NIG v TUN: Super Eagles cannot afford to lose two games in a row – Adepoju
Ex-Nigeria international Mutiu Adepoju tells Sulaiman Alao why Tuesday’s friendly between the Super Eagles and Tunisia is a must-win for Gernot Rohr’s team. Read excerpts of the exclusive interview…
The Super Eagles will be taking on Tunisia in their second friendly match this evening in Austria. What are your expectations?
Well, I will be looking forward to a much better performance from the Super Eagles. I want to see an improved team from what we saw in the last outing against Algeria. I want the players to play with more determination knowing it will not be good enough to lose two games in a row even though they are friendlies.
Having lost the first friendly against Algeria, how should the Eagles approach the next game against Tunisia?
The Eagles must approach the match against Tunisia with more seriousness and with a different attitude. The Tunisians are another North African team with a similar playing pattern with Algeria so our players must be ready and focused. The Eagles should not underrate the Tunisians just because we beat them the last time at the Nations Cup. They will want to beat us by all means this time so we must be battle-ready. It will definitely not be good enough if we lose in the second friendly.
You come across as if you were disappointed with the 1-0 loss to Algeria in the first game. Are you saying the players didn’t give their best in the first game?
Of course, the players gave their best in the first game against Algeria but obviously, it was not good enough. However, you expect your team to improve from match to match and that’s why I said I will be looking forward to a better performance against Tunisia. Of course there were some positive things to take away from the first game and I think losing the first game against Algeria should further boost the players’ determination as well as motivate them to go all out to play better and win against Tunisia.
What would you say went wrong in the loss to Algeria?
I would say two things and the two had an overlapping effect. First, we did not have the full complement of the team. There were some key players missing against Algeria as the coach tried out some new players. So obviously, the Eagles were not at their full strength.
Second, the Super Eagles started the game slowly and it took them some time before they were able to get into the right gear. That was the reason for the early goal they conceded but I think the team stabilized a little after the early goal. I think that was the price we had to pay for fielding a largely experimental team with some of our key players out injured. But I’m expecting the Eagles to learn from the first friendly and step up their game against Tunisia.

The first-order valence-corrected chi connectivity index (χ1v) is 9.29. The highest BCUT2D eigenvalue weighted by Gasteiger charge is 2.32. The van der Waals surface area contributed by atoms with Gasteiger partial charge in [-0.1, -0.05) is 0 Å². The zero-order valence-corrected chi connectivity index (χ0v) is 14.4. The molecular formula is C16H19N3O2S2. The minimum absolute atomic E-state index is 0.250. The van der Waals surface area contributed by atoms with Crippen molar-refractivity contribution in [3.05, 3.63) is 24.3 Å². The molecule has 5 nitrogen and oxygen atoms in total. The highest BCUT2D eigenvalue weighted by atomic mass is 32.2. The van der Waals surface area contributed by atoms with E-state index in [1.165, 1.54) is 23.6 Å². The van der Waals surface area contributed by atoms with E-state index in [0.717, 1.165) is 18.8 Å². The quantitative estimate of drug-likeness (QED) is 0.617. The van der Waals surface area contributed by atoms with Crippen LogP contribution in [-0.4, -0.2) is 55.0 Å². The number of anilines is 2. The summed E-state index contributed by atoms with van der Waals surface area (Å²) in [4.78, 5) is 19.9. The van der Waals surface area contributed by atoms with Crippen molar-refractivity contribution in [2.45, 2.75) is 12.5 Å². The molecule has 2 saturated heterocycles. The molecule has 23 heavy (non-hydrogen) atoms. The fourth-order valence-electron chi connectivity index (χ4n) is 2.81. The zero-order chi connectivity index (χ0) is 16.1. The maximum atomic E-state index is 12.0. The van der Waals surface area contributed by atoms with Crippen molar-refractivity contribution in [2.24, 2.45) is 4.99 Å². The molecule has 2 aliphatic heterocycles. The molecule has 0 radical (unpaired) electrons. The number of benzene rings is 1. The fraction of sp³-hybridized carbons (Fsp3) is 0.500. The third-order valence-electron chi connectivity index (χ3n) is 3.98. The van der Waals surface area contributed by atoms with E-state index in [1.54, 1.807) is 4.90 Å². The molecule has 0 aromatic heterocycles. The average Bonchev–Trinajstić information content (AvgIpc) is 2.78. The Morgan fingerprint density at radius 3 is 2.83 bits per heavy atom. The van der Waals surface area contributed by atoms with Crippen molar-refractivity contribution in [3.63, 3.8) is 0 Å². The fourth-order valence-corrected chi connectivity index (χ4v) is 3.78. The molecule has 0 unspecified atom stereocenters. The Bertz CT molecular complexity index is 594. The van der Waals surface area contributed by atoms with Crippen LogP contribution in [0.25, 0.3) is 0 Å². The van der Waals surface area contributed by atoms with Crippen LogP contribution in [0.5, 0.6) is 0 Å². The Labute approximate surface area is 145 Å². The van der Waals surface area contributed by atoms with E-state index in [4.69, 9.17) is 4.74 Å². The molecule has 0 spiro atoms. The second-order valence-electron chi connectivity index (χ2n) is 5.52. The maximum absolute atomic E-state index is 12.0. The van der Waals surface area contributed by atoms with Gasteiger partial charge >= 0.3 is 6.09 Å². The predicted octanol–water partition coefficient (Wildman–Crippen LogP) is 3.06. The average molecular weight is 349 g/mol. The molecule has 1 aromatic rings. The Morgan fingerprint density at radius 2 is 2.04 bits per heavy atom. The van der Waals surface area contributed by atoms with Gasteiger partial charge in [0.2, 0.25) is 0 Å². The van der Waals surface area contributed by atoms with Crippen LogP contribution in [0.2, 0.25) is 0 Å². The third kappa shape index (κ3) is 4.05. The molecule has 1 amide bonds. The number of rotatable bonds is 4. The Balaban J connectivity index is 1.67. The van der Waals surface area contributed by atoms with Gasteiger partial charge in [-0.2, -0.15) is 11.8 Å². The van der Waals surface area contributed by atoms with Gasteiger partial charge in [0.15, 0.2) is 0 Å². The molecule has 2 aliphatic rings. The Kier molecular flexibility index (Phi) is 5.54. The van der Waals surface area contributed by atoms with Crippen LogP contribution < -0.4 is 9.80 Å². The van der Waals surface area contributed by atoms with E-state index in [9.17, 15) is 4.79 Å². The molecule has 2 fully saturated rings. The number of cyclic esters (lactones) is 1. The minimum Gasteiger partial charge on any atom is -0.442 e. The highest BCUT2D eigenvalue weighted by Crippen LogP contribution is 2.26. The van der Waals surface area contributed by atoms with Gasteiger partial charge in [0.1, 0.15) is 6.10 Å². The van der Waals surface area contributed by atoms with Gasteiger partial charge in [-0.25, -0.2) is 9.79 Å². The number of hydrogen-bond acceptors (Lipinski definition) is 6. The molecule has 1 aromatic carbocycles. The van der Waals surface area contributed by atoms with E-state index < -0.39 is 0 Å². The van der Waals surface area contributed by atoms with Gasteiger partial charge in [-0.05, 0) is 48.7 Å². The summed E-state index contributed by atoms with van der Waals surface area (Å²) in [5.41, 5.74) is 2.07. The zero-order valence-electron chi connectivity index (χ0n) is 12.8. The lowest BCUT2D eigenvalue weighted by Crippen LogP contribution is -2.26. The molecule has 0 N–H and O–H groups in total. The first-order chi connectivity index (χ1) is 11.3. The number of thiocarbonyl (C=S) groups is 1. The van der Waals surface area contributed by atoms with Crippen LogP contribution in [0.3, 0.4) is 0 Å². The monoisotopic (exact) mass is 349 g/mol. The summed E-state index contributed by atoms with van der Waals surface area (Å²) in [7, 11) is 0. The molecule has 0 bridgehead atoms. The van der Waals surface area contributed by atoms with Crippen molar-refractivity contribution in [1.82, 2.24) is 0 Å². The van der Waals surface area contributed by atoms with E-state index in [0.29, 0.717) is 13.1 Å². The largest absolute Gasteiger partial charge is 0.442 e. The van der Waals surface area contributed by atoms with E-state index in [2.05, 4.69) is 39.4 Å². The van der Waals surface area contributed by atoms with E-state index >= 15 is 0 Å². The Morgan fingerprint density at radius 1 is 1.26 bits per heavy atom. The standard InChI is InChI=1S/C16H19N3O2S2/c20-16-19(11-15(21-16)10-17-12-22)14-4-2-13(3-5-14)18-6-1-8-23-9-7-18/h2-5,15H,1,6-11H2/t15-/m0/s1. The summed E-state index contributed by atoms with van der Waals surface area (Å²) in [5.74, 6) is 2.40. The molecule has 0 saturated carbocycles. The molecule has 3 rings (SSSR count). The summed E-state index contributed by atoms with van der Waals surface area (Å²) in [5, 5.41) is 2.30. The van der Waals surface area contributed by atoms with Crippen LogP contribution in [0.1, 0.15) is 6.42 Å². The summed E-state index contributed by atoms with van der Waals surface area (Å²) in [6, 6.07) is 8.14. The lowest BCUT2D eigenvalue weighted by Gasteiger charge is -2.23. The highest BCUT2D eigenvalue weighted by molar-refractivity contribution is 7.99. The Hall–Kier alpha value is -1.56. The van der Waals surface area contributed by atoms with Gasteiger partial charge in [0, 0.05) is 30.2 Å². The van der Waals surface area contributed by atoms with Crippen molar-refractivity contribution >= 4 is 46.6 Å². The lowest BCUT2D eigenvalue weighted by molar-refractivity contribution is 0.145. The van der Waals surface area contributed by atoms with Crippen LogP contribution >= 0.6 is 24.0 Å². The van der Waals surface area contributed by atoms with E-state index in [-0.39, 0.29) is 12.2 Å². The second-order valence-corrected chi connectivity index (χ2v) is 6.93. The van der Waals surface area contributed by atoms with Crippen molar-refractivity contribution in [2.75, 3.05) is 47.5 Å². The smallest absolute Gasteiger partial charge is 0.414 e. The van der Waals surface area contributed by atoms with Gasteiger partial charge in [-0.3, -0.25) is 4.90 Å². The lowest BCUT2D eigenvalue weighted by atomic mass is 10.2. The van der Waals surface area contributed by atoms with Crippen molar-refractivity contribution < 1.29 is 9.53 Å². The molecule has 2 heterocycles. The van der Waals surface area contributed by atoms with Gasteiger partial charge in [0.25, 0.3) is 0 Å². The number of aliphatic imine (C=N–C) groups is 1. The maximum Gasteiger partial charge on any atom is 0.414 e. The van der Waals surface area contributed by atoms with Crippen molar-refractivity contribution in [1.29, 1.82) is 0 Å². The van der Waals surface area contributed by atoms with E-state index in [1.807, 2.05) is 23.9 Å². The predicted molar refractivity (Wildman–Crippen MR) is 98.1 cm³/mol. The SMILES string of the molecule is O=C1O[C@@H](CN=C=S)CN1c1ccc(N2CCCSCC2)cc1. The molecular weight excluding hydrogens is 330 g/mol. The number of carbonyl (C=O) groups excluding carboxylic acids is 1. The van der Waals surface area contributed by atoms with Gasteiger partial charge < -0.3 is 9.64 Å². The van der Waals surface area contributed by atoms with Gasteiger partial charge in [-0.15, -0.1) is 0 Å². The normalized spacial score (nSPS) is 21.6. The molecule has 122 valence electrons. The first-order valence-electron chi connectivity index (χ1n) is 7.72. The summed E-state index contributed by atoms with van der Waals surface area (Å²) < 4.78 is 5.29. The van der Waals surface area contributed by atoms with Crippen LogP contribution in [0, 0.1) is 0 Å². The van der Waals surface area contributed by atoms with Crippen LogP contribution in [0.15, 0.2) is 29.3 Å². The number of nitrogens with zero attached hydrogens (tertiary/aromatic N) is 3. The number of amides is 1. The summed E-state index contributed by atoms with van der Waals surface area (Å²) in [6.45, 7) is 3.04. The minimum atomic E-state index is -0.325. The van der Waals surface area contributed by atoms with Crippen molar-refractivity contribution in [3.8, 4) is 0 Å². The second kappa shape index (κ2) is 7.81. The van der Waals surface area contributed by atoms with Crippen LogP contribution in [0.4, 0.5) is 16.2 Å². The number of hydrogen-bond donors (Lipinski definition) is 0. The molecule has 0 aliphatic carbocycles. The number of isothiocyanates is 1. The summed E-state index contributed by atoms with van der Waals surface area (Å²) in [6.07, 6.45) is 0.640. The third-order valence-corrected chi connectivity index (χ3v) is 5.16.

Most Nigerian fans were not happy with the loss to Algeria because we also lost against them at the last AFCON. Must the Eagles win every time?
Fans are the same all over the world in that they always want their team to win and Nigerian fans are no exception. The players don’t want to lose any match too but sometimes it happens. I can understand the fans’ frustrations that the Eagles lost to the same team that beat them at the AFCON but let’s not forget Algeria are the current African champions and we must give something extra to beat them.
However, the Eagles need to put that behind them and shift their focus to Tunisia. We can’t afford to lose two games in a row because not only will that affect our world rankings, but it will also affect the psyche of the players negatively.
Gernot Rohr invited lots of new players for these friendlies with a number of foreign-born players getting their first call-ups. Is that a good development?
It’s a good development to have good players wanting to play for the national team irrespective of where they were born. At least, they are Nigerians. Every coach is always looking to improve his team and I think Rohr is doing well in that regard but it requires patience because it may take some time for the new players to gel with the team.
That’s the purpose of friendly matches – to try out new players and that’s why we must not condemn the team too much if we didn’t get the desired results in such preparatory games. But there must be obvious improvement which will be measured by the result we get when we next play with the full complement of the team.
Talking about the new players, are you impressed with what you’ve seen of them so far?
To an extent, some of them showed good promise but it’s just one game for now and football need consistency. We didn’t see the others in the first game and the coach might try them against Tunisia today. The coaches are closer to the new players and they will have observed them more in training. I’m sure they will be able to pick the best ones to further strengthen the team going forward.
Lastly, is it right playing against North African teams when the Eagles are actually set to play against West African teams in the AFCON qualifiers next month?
It is the ideal thing to play friendlies against an opposition that has a similar playing pattern to the teams we are preparing to play in competitive games. I’m aware we were supposed to play against Cote d’Ivoire but they opted out.
However, it is also important to play against quality oppositions and I think the Algerians and Tunisians are good oppositions – both teams made it to the last four at the last AFCON with Algeria winning the title while Tunisia lost to us in the losers final.
Most African countries now have most of their national team players in Europe so the difference between North and West African oppositions is not too much nowadays. What is important is to perfect our own playing style against any quality opposition during friendly engagements.